Caution Concerning Forward-Looking Statements
The SEC encourages companies to disclose forward-looking information so that investors can better understand a company's future prospects and make informed investment decisions. The information on this website contains "forward-looking statements" within the meaning of the Private Securities Litigation Reform Act of 1995. These statements can be identified by the fact that they do not relate strictly to historical or current facts. Forward-looking statements often include words such as "anticipates," "estimates," "expects," "projects," "intends," "plans," "believes" and words and terms of similar substance in connection with discussions of future operating or financial performance. Examples of forward-looking statements include, but are not limited to, statements regarding the adequacy of the Company's liquidity to meet its needs for the foreseeable future, the Company's expectation that soft market conditions in the publishing industry will continue in the near term, the Company's expectation that subscription revenues generated by basic cable networks and premium pay television services in the industry will grow, and the timing for the completion of the spin-off of Time Inc.
The Company's forward-looking statements are based on management's current expectations and assumptions regarding the Company's business and performance, the economy and other future conditions and forecasts of future events, circumstances and results. As with any projection or forecast, forward-looking statements are inherently susceptible to uncertainty and changes in circumstances. The Company's actual results may vary materially from those expressed or implied in its forward-looking statements. Important factors that could cause the Company's actual results to differ materially from those in its forward-looking statements include government regulation, economic, strategic, political and social conditions and the following factors:
- recent and future changes in technology, services and standards, including, but not limited to, alternative methods for the delivery, storage and consumption of digital media and evolving home entertainment formats;
- changes in consumer behavior, including changes in spending behavior and changes in when, where and how digital content is consumed;
- the popularity of the Company's content;
- changes in the Company's plans, initiatives and strategies, and consumer acceptance thereof;
- competitive pressures, including as a result of audience fragmentation and changes in technology;
- the Company's ability to deal effectively with economic slowdowns or other economic or market difficulties;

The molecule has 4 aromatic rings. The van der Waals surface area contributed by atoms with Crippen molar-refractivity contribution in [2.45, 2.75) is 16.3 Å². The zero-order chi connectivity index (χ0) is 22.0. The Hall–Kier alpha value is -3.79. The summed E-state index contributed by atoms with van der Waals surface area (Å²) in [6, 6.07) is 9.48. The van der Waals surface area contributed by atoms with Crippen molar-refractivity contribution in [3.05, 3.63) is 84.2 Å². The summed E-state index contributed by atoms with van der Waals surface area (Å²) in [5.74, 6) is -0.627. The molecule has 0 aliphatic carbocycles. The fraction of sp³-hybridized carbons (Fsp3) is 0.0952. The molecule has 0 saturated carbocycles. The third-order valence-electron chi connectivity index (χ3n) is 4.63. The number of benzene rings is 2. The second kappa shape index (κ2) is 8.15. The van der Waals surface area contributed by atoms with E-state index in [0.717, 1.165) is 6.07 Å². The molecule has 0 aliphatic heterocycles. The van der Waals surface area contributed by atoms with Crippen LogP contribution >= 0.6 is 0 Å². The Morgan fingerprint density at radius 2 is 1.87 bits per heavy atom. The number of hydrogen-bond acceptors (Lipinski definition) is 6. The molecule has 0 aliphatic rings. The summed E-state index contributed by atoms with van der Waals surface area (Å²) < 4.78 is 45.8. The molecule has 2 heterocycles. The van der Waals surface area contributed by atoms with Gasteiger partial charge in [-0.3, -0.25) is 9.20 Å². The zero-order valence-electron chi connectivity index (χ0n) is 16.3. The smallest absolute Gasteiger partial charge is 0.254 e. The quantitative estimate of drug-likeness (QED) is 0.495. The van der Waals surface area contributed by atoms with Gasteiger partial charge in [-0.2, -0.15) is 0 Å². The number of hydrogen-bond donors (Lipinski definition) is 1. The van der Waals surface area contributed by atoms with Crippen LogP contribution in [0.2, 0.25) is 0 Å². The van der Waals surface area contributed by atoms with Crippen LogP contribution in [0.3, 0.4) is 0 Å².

- changes in advertising market conditions or advertising expenditures due to, among other things, economic conditions, changes in consumer behavior, pressure from public interest groups, changes in laws and regulations and other societal or political developments;
- piracy and the Company's ability to exploit and protect its intellectual property rights in and to its content and other products;
- lower than expected valuations associated with the cash flows and revenues at Time Warner's reporting units, which could result in Time Warner's inability to realize the value of recorded intangible assets and goodwill at those reporting units;
- increased volatility or decreased liquidity in the capital markets, including any limitation on the Company's ability to access the capital markets for debt securities, refinance its outstanding indebtedness or obtain bank financings on acceptable terms;
- the effects of any significant acquisitions, dispositions and other similar transactions by the Company;
- the failure to meet earnings expectations;
- the adequacy of the Company's risk management framework;
- changes in U.S. GAAP or other applicable accounting policies;
- the impact of terrorist acts, hostilities, natural disasters (including extreme weather) and pandemic viruses;
- a disruption or failure of network and information systems or other technology on which the Company's businesses rely;
- the effect of union or labor disputes or player lockouts affecting the professional sports leagues whose programming is shown on the Company's networks;
- changes in tax, federal communication and other laws and regulations;
- changes in foreign exchange rates and in the stability and existence of the Euro; and
- the other risks and uncertainties detailed in Part I, Item 1A. "Risk Factors," in Time Warner's Annual Report on Form 10-K for the year ended December 31, 2012 and in Time Warner's other filings made from time to time with the SEC (copies of which may be obtained through the Investor Relations portion of this website under "Reports & SEC Filings").
Any forward-looking statements made by the Company speak only as of the date on which they are made. The Company is under no obligation to, and expressly disclaims any obligation to, update or alter its forward-looking statements, whether as a result of new information, subsequent events or otherwise.
Information for the "Educated" Investor
Although there are no guarantees about the stock market or Time Warner Inc. stock, before you invest in any security, you can help protect yourself by being an educated investor. If you are interested in Time Warner stock, we recommend that, at a minimum, you read the Company's latest proxy statement, annual report and SEC Forms 10-K, 10-Q and 8-K for the past year. It is also advisable to learn more about Time Warner and its industry through a variety of public materials. The Company's recent annual reports, 10-K and 10-Q reports and other materials are accessible through Time Warner's website. Other materials the Company has filed with the SEC are available at: http://www.sec.gov.